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Pressure Transients in Liquid-Gas Lines - Part 2

This is the second in a series of articles on fluid transients in piping systems.

A trapped gas pocket in a liquid system can occur in several configurations, as illustrated in Figure 1. Consider the first case where the gas pocket is trapped in-line at a dead-end, at an initial pressure Pg0. As the pump starts, the gas pocket is compressed, causing an oscillatory pressure in the gas.

The gas pressure can be calculated by closed-form solution based on mass conservation and momentum principles, with gas state equations. A closed-form solution to the differential equations (DE) is plotted in Figure 2, labeled “DE Model”.

A more realistic pressure can be calculated by computational fluid dynamics, taking into consideration the compressibility of the liquid. Figure 2 shows a comparison of the computational fluid dynamics numerical solution with liquid compressibility (labeled “Numerical”) to the rigid column differential equation closed-form solution (labeled “DE Model”). The CFD method goes one step further than just modeling compressibility; it also models the propagation of pressure waves; this is why smaller precursor pressure spikes representing the pump start-up pressure can be found before the main pressure peak.

The second consideration that can be added to these equations is the pump startup characteristics, which may be represented by an exponential ramp up function, where the time constant is pump-specific:

P(t) = Pop exp [-1 / (t + 0.1)s]

The differential equations can then be solved by a numerical stepping method. Figure 3 shows a comparison of an instantaneous pressure increase (pump pressure as step function, labeled “Numerical”) to a pump ramp up without liquid compressibility (labeled “DE Model W/Startup”) and with liquid compressibility (labeled “Numerical Model W/Startup”). These solutions are still bounding as they do not account for the liquid velocity, which is limited by the pump capacity.





Becht Nuclear Projects

  • CFD Analysis
  • Analysis of Buried Tanks
  • Pump Trips/Chk Valve Closure

Computational Fluid Dynamic (CFD) Analysis Resolves Deaerator Cracking

Becht Engineering recently reviewed a utility company's deaerators which experienced a through-wall, circumferential crack at the toe of the fillet weld attaching the saddle to the shell and a through-wall crack was found at the head-to-shell junction at the steam inlet end of the drum.

The saddle to shell cracking was attributed to restrained axial thermal expansion of the shell at a tightly bolted sliding saddle support. The crack was ground out, welded and the support modified to permit sliding.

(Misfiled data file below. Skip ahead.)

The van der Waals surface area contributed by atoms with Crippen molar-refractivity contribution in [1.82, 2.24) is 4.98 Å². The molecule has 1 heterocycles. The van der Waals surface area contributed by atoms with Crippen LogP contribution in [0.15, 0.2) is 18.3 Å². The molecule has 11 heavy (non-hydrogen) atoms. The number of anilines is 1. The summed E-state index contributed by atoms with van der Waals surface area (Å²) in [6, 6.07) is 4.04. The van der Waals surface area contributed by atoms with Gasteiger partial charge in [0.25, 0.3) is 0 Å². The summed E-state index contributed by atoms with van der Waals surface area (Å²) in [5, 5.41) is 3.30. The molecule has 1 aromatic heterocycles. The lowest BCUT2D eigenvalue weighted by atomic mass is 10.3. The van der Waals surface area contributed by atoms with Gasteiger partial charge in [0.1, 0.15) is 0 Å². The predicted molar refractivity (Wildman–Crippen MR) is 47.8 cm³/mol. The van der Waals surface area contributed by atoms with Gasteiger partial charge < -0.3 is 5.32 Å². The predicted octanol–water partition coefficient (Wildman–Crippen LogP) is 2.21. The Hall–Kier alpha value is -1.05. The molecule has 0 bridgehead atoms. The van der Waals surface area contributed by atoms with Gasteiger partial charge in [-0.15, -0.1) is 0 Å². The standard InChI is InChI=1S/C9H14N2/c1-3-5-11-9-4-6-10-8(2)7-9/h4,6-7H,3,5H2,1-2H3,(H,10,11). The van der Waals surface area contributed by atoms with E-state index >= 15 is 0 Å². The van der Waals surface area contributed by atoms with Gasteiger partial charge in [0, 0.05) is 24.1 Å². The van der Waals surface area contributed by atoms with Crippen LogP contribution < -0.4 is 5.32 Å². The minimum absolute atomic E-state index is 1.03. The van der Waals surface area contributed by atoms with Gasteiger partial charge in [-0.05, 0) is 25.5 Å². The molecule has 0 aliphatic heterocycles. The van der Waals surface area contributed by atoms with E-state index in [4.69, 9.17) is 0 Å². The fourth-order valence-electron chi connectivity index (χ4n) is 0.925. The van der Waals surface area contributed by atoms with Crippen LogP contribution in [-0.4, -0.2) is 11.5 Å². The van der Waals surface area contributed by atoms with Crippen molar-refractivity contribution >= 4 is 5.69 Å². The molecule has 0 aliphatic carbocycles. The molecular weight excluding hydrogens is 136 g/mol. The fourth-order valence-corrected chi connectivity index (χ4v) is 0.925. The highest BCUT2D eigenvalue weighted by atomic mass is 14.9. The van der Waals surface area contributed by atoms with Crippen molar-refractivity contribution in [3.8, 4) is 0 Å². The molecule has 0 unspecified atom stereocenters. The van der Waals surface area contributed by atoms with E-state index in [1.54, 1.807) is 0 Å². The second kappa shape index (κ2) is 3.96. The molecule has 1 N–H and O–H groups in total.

The head to shell crack cause was attributed to corrosion fatigue, a common occurrence in deaerators. The crack was most likely initiated at a weld surface defect on the I.D. of the drum and grew with time. The daily operating cycles of the drum during periods of reduced steam demand and thermal stresses which we attributed to a poorly designed steam inlet nozzle were the main contributors to the crack growth.

A large diameter superheated steam inlet nozzle extended through the head of the drum terminating 18” into the vessel. The steam exited through a rectangular shaped slot opening on the underside of the pipe which directed the flow of superheated steam directly into the condensate on the bottom of the drum near the shell-to-head weld.

Becht’s computational fluid dynamics model (CFD) indicated that there was little dispersion of the steam exiting the nozzle and that the velocity of the steam mixing with the condensate was relatively high. The superheated steam contact with the cooler condensate resulted in a violent reaction with localized heating and cooling of the vessel shell. This cycling can cause thermal stresses which can result fatigue cracking. Generally, fatigue cracking occurs at welds and heat affected zones adjacent to the weld. Notably no such weld cracking occurred at

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Soil-Structure Interaction Analysis of Buried Tanks

Becht Engineering is performing a seismic analysis to assess the structural integrity of the tanks subjected to a postulated earthquake. The motivation for performing the soil-structure interaction (SSI) analysis in the time domain is to capture the behavior of several contact interfaces present in the tanks including the interface between the tank concrete and the surrounding soil. The presence of this contact interface helps to establish a realistic initial geostatic stress state under gravity loading.

Before the SSI analysis was conducted, a site-response analysis was performed to determine the strain-compatible soil properties. Boundary conditions on the model were prescribed to enforce shear beam behavior of the soil column surrounding and supporting the tank. The seismic input was applied at the base of the SSI model as a force time series corresponding to the known acceleration record.